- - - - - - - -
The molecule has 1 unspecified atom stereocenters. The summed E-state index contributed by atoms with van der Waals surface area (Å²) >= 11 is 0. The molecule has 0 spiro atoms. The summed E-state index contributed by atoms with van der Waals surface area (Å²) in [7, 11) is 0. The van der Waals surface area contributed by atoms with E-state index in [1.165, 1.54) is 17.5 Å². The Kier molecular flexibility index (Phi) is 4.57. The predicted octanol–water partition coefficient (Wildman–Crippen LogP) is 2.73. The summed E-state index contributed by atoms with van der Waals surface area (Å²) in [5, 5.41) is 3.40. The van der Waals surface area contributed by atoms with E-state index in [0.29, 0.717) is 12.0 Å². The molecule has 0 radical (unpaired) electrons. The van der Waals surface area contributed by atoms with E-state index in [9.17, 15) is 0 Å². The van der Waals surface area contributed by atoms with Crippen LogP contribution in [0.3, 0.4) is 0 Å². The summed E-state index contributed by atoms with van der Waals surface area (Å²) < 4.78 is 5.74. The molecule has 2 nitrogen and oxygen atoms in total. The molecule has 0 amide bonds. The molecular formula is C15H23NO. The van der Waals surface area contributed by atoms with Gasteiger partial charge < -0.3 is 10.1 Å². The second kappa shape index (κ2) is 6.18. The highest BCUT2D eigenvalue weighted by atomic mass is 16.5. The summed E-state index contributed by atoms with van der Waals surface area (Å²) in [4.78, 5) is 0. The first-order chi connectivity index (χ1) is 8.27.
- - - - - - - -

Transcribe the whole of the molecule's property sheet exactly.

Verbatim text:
The molecule has 1 unspecified atom stereocenters. The summed E-state index contributed by atoms with van der Waals surface area (Å²) >= 11 is 0. The molecule has 0 spiro atoms. The summed E-state index contributed by atoms with van der Waals surface area (Å²) in [7, 11) is 0. The van der Waals surface area contributed by atoms with E-state index in [1.165, 1.54) is 17.5 Å². The Kier molecular flexibility index (Phi) is 4.57. The predicted octanol–water partition coefficient (Wildman–Crippen LogP) is 2.73. The summed E-state index contributed by atoms with van der Waals surface area (Å²) in [5, 5.41) is 3.40. The van der Waals surface area contributed by atoms with E-state index in [0.29, 0.717) is 12.0 Å². The molecule has 0 radical (unpaired) electrons. The van der Waals surface area contributed by atoms with E-state index in [9.17, 15) is 0 Å². The van der Waals surface area contributed by atoms with Crippen LogP contribution in [0.3, 0.4) is 0 Å². The summed E-state index contributed by atoms with van der Waals surface area (Å²) < 4.78 is 5.74. The molecule has 2 nitrogen and oxygen atoms in total. The molecule has 0 amide bonds. The molecular formula is C15H23NO. The van der Waals surface area contributed by atoms with Gasteiger partial charge < -0.3 is 10.1 Å². The second kappa shape index (κ2) is 6.18. The highest BCUT2D eigenvalue weighted by atomic mass is 16.5. The summed E-state index contributed by atoms with van der Waals surface area (Å²) in [4.78, 5) is 0. The first-order chi connectivity index (χ1) is 8.27.